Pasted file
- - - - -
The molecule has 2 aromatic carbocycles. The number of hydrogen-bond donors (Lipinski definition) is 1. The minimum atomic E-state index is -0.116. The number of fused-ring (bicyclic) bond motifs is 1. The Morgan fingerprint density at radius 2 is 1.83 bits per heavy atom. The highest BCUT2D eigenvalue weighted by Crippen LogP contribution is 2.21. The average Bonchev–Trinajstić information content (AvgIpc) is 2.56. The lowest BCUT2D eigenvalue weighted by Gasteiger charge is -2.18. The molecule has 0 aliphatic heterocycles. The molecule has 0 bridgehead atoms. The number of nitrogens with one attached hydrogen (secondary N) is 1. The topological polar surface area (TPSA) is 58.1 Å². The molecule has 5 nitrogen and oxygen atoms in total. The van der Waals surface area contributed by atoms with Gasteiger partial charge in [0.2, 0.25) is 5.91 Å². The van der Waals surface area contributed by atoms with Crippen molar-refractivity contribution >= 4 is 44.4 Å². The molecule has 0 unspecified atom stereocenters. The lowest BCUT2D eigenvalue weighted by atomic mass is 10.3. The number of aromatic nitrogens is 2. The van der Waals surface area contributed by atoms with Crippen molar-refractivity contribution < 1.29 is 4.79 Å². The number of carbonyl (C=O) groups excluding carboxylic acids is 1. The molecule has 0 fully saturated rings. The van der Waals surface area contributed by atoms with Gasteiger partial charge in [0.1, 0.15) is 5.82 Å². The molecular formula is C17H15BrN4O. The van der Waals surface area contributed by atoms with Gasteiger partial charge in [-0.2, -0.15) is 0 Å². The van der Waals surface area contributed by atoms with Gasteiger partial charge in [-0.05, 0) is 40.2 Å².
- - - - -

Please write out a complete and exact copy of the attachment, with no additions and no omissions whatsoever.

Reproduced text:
The molecule has 2 aromatic carbocycles. The number of hydrogen-bond donors (Lipinski definition) is 1. The minimum atomic E-state index is -0.116. The number of fused-ring (bicyclic) bond motifs is 1. The Morgan fingerprint density at radius 2 is 1.83 bits per heavy atom. The highest BCUT2D eigenvalue weighted by Crippen LogP contribution is 2.21. The average Bonchev–Trinajstić information content (AvgIpc) is 2.56. The lowest BCUT2D eigenvalue weighted by Gasteiger charge is -2.18. The molecule has 0 aliphatic heterocycles. The molecule has 0 bridgehead atoms. The number of nitrogens with one attached hydrogen (secondary N) is 1. The topological polar surface area (TPSA) is 58.1 Å². The molecule has 5 nitrogen and oxygen atoms in total. The van der Waals surface area contributed by atoms with Gasteiger partial charge in [0.2, 0.25) is 5.91 Å². The van der Waals surface area contributed by atoms with Crippen molar-refractivity contribution >= 4 is 44.4 Å². The molecule has 0 unspecified atom stereocenters. The lowest BCUT2D eigenvalue weighted by atomic mass is 10.3. The number of aromatic nitrogens is 2. The van der Waals surface area contributed by atoms with Crippen molar-refractivity contribution < 1.29 is 4.79 Å². The number of carbonyl (C=O) groups excluding carboxylic acids is 1. The molecule has 0 fully saturated rings. The van der Waals surface area contributed by atoms with Gasteiger partial charge in [0.1, 0.15) is 5.82 Å². The molecular formula is C17H15BrN4O. The van der Waals surface area contributed by atoms with Gasteiger partial charge in [-0.2, -0.15) is 0 Å². The van der Waals surface area contributed by atoms with Gasteiger partial charge in [-0.05, 0) is 40.2 Å².